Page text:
An age-old argument between supporters of organic farming and those who prefer the monocropping methods of modern agriculture may have been resolved.
Researchers at the University of Wisconsinís College of Agriculture and Life Sciences and Michael Fields Agricultural Institute have found that traditional organic farming techniques of planting a variety of plants to ward off pest infestation, is more profitable than monocropping.
"In our study we found that diversified systems were more profitable than monocropping," said Joshua Posner, of the University of Wisconsin, in a statement.
The study of species-diverse pasture and organic systems was carried out at two sites in southern Wisconsin between 1993 to 2006 and examined a variety of test cases.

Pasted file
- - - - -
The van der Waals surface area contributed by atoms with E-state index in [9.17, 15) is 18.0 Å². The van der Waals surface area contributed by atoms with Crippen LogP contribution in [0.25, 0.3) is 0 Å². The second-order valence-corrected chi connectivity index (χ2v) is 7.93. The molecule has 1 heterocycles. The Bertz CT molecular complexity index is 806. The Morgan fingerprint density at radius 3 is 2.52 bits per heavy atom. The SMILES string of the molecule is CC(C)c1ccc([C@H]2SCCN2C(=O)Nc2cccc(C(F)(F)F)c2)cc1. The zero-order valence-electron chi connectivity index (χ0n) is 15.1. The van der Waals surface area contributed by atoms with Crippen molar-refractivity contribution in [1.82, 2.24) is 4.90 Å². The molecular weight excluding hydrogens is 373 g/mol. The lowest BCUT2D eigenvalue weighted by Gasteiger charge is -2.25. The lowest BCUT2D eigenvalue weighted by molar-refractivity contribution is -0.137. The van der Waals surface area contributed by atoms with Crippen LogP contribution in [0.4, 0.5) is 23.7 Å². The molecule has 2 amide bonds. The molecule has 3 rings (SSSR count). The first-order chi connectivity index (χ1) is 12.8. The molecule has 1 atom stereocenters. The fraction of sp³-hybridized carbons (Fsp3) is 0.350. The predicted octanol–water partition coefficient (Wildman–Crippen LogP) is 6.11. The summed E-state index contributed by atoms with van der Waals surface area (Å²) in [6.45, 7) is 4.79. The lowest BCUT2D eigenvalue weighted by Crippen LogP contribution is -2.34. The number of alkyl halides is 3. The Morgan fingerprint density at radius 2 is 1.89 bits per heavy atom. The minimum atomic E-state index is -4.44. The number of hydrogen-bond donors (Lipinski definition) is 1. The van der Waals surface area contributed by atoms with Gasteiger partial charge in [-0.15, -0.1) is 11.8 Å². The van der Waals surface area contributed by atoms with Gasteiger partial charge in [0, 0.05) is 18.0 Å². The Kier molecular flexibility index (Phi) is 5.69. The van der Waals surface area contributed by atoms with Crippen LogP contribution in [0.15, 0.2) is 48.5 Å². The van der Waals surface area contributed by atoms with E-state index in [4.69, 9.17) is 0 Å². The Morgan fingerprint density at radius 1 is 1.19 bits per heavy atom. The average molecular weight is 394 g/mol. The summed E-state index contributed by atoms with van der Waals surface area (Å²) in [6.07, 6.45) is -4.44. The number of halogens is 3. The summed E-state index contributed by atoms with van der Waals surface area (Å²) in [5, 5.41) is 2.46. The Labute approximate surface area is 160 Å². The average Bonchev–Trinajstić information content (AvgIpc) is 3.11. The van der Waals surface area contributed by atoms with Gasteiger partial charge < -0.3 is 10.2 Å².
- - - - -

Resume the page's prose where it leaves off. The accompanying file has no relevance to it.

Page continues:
The study found "...the organic systems were more profitable than the Midwestern standards of continuous corn, no-till corn and soybeans, and intensively managed alfalfa," said the statement.
"Rotational grazing of dairy heifers was as profitable as the organic systems. And to our surprise, including risk premiums into the evaluation did not change the ranking of the systems," it continued.
"This study indicates that governmental policy that supports mono-culture systems is outdated and support should be shifted to programs that promote crop rotations and organic farming practices."
The findings of the research are published in the March-April issue of Agronomy Journal.
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